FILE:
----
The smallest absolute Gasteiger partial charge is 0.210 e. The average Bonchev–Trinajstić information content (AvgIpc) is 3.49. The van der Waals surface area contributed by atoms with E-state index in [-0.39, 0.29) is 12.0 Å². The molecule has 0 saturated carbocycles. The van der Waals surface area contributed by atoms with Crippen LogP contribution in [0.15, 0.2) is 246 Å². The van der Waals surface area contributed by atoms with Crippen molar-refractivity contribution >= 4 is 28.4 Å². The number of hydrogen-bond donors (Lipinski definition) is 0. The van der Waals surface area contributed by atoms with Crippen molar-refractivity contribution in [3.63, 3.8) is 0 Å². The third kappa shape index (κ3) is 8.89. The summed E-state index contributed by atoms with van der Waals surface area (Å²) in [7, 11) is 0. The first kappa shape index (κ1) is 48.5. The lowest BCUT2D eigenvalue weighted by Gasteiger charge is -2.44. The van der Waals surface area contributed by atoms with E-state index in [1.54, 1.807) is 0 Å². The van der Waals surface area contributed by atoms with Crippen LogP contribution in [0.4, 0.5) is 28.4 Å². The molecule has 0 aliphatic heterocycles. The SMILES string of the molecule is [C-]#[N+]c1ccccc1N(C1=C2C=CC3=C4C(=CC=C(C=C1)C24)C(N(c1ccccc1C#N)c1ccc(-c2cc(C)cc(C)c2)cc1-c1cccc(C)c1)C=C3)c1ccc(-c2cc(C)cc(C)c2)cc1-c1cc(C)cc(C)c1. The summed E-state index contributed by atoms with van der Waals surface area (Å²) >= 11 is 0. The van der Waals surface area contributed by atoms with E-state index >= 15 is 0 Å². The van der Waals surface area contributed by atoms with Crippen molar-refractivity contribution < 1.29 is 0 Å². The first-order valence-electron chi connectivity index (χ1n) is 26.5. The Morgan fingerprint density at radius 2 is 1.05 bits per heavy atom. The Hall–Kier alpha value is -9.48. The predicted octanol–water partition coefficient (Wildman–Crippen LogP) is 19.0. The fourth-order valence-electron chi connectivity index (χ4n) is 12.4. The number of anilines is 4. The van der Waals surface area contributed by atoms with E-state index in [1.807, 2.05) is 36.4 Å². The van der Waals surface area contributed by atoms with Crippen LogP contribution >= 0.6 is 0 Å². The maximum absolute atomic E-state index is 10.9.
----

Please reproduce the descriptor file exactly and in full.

The smallest absolute Gasteiger partial charge is 0.210 e. The average Bonchev–Trinajstić information content (AvgIpc) is 3.49. The van der Waals surface area contributed by atoms with E-state index in [-0.39, 0.29) is 12.0 Å². The molecule has 0 saturated carbocycles. The van der Waals surface area contributed by atoms with Crippen LogP contribution in [0.15, 0.2) is 246 Å². The van der Waals surface area contributed by atoms with Crippen molar-refractivity contribution >= 4 is 28.4 Å². The number of hydrogen-bond donors (Lipinski definition) is 0. The van der Waals surface area contributed by atoms with Crippen molar-refractivity contribution in [3.63, 3.8) is 0 Å². The third kappa shape index (κ3) is 8.89. The summed E-state index contributed by atoms with van der Waals surface area (Å²) in [7, 11) is 0. The first kappa shape index (κ1) is 48.5. The lowest BCUT2D eigenvalue weighted by Gasteiger charge is -2.44. The van der Waals surface area contributed by atoms with E-state index in [1.54, 1.807) is 0 Å². The van der Waals surface area contributed by atoms with Crippen LogP contribution in [0.4, 0.5) is 28.4 Å². The molecule has 0 aliphatic heterocycles. The SMILES string of the molecule is [C-]#[N+]c1ccccc1N(C1=C2C=CC3=C4C(=CC=C(C=C1)C24)C(N(c1ccccc1C#N)c1ccc(-c2cc(C)cc(C)c2)cc1-c1cccc(C)c1)C=C3)c1ccc(-c2cc(C)cc(C)c2)cc1-c1cc(C)cc(C)c1. The summed E-state index contributed by atoms with van der Waals surface area (Å²) >= 11 is 0. The van der Waals surface area contributed by atoms with E-state index >= 15 is 0 Å². The van der Waals surface area contributed by atoms with Crippen molar-refractivity contribution < 1.29 is 0 Å². The first-order valence-electron chi connectivity index (χ1n) is 26.5. The Morgan fingerprint density at radius 2 is 1.05 bits per heavy atom. The Hall–Kier alpha value is -9.48. The predicted octanol–water partition coefficient (Wildman–Crippen LogP) is 19.0. The fourth-order valence-electron chi connectivity index (χ4n) is 12.4. The number of anilines is 4. The van der Waals surface area contributed by atoms with E-state index in [1.807, 2.05) is 36.4 Å². The van der Waals surface area contributed by atoms with Crippen LogP contribution >= 0.6 is 0 Å². The maximum absolute atomic E-state index is 10.9.